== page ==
###### Shannon and Weaver Model Example: 2

The lecturer conducts online classes through the Zoom virtual meeting platform. However, a student cannot hear the lecture properly due to the raining sound, also known as the physical noise in communication.

The lecturer is the source of information. Zoom meeting is the channel of communication that transmits message into a signal to convey to students. The students receive messages via their smartphones or computers. So, they are the receiver of the message. Finally, the rain sound is the noise that distracts the student from hearing the lecture correctly.

###### Shannon – Weaver Model Example: 3

Jon is listening to the morning news via the radio. The news presenter broadcasts news regarding today’s weather forecast. However, he cannot hear the report of the radio frequency interference (RFI). RFI is created from an internal wireless system.

The news presenter is the information source, the radio is the channel, Jon is the receiver, and radio frequency interference is also known as electrical noise.

These are the 3 example situation of the Shannon-Weaver model.

##### Shannon and Weaver Model of Communication Explanation

The Shannon and Weaver communication model includes six elements: Information Source, Transmitter, Channel, Receiver, Destination, and Noise Source. However, Shannon and Weaver did not mention “Feedback” in 1949; hence, it is a linear communication model like the Lasswell communication model. Many researchers and practitioners criticize this model for not adding “Feedback.” Therefore, later, Norbert Weiner included “Feedback” to describe the transactional communication process.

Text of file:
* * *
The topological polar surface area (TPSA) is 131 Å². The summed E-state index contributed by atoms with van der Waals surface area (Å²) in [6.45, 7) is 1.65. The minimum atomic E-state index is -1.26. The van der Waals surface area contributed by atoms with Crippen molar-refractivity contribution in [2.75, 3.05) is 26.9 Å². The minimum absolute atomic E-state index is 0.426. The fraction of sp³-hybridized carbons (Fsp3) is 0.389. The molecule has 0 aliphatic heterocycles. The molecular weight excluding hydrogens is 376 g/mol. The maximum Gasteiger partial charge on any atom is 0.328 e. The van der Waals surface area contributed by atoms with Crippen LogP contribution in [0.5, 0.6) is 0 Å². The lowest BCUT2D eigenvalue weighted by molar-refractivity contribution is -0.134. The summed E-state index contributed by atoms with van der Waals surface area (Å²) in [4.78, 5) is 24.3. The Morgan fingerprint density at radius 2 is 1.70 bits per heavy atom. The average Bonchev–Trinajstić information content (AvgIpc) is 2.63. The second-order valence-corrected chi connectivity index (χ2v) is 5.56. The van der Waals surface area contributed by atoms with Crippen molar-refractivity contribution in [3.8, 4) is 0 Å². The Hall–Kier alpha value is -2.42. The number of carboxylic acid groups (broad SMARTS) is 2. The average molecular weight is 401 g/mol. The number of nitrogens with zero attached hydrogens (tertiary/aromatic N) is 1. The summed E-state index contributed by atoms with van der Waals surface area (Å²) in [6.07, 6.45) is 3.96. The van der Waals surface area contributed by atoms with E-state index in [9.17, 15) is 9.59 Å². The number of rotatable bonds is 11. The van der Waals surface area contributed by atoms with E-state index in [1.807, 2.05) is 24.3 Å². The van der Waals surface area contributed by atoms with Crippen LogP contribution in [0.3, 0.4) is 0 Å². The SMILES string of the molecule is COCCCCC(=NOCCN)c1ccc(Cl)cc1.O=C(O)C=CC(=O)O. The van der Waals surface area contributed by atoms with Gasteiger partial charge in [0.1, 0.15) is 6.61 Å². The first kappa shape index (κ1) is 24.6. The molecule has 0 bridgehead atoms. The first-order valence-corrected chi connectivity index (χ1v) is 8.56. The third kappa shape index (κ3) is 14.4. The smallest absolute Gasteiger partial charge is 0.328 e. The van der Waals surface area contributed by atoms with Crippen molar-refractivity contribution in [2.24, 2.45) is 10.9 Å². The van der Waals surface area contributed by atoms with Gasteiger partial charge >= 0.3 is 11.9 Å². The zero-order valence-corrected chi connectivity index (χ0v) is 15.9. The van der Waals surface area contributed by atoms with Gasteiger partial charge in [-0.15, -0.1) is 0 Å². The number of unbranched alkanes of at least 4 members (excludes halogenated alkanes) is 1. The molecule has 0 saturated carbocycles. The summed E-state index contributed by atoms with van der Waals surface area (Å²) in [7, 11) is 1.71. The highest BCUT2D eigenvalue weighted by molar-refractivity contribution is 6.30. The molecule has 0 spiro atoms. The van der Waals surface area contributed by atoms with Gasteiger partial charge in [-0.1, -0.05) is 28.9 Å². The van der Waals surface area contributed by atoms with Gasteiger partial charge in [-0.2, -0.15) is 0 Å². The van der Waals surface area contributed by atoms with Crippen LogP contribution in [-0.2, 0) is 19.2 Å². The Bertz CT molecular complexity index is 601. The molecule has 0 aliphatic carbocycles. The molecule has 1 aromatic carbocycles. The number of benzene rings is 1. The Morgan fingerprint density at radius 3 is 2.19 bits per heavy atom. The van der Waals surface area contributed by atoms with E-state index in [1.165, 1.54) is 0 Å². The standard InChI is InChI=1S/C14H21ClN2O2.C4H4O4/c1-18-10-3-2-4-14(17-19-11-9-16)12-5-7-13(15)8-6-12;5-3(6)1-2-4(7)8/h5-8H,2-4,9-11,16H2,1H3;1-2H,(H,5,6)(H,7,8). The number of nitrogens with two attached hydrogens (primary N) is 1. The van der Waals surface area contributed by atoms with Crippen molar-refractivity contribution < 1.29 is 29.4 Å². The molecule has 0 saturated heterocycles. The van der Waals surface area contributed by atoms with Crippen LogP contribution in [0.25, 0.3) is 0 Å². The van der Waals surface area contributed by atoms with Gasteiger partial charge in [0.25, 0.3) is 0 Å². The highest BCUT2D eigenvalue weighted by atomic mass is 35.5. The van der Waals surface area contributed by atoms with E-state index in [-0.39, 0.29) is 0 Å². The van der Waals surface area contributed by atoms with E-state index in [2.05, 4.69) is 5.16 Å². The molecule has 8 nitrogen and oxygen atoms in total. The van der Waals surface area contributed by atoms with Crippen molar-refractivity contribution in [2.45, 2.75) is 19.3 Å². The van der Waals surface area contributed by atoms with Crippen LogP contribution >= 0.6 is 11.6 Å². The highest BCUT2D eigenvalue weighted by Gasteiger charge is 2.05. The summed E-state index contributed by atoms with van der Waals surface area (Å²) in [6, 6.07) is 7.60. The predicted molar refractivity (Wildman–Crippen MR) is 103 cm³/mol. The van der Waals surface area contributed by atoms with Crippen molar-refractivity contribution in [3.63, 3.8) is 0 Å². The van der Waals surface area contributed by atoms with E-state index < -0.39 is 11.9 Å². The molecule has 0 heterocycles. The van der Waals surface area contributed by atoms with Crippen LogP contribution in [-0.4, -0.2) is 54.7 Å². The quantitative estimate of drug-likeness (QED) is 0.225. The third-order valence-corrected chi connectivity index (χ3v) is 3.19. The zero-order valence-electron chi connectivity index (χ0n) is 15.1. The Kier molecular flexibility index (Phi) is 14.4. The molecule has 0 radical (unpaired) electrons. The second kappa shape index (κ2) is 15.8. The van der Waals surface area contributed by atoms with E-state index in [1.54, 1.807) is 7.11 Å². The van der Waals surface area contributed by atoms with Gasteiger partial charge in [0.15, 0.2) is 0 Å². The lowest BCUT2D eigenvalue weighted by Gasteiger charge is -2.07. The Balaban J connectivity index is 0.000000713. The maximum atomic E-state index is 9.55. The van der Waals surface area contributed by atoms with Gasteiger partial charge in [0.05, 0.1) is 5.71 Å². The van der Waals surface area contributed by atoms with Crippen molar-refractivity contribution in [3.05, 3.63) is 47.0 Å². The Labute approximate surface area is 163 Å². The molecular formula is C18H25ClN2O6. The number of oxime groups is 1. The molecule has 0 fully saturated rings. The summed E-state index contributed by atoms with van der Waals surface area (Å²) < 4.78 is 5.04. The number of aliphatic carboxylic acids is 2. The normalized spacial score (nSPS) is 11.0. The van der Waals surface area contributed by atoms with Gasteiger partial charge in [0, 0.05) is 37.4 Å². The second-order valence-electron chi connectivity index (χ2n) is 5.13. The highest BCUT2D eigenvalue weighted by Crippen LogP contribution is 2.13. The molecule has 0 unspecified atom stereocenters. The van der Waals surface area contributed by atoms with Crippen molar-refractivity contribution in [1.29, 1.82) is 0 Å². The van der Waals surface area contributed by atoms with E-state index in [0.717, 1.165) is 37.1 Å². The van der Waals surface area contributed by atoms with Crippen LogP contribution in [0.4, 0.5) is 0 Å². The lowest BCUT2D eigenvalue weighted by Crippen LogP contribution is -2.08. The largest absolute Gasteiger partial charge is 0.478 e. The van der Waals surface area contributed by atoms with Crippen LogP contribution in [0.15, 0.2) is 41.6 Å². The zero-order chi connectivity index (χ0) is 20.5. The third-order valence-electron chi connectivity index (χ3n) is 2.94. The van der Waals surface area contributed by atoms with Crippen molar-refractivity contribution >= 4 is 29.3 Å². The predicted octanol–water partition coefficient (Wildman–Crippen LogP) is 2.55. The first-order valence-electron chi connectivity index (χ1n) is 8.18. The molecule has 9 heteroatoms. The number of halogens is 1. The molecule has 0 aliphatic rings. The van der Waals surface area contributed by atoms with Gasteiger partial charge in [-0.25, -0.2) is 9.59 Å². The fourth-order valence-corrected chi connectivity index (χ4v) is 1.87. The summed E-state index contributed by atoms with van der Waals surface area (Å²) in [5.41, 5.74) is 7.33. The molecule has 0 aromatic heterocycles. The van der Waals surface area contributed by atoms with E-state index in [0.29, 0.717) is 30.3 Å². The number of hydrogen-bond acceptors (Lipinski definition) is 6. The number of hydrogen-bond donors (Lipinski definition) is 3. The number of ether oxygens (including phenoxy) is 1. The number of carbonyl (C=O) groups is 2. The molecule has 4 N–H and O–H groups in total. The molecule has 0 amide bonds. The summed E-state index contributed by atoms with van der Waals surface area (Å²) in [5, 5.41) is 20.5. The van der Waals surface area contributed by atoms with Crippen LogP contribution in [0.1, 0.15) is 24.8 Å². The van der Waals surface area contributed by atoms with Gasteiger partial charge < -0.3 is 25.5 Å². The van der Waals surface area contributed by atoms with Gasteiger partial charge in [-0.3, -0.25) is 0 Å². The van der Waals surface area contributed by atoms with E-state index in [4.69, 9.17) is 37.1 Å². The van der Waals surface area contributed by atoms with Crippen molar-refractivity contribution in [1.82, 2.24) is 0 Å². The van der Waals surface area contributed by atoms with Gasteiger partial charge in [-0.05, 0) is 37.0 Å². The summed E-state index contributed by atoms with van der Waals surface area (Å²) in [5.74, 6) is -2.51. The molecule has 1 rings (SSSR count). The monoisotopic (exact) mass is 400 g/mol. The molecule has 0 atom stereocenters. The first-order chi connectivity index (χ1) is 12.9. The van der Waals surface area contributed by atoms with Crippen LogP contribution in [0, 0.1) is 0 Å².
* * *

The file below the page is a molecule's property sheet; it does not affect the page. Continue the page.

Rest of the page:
Many communication models have been postulated based on this model- for example Osgood-Schramm transactional model.

##### Shannon and Weaver Model of Communication Elements

The Six Elements of Shannon and Weaver’s Model of Communication are:

1. Information Source.
2. Transmitter.
3. Channel.
5. Destination.
6. Noise Source.

### 1. Information Source

Information source refers to the sender of the communication process that conveys the message to the receiver. It also indicates the person who generates the information and initiates the communication process.

For example, the lecturer gives a motivational speech to new students in the orientation program using a dynamic microphone. In the meantime, an airplane passes over the program. So students can not hear the lecturer’s speech for a while.

### 2. Transmitter

The transmitter refers to the message converter that changes the message into a signal to transfer through the communication channel. It is also called the encoding process. The messages are spoken words, written messages, pictures, music, and nonverbal cues.

For example, the lecturer’s speech transmits through the dynamic microphone. The microphone converts the spoken word into a signal to transfer via an electrical current on the wire.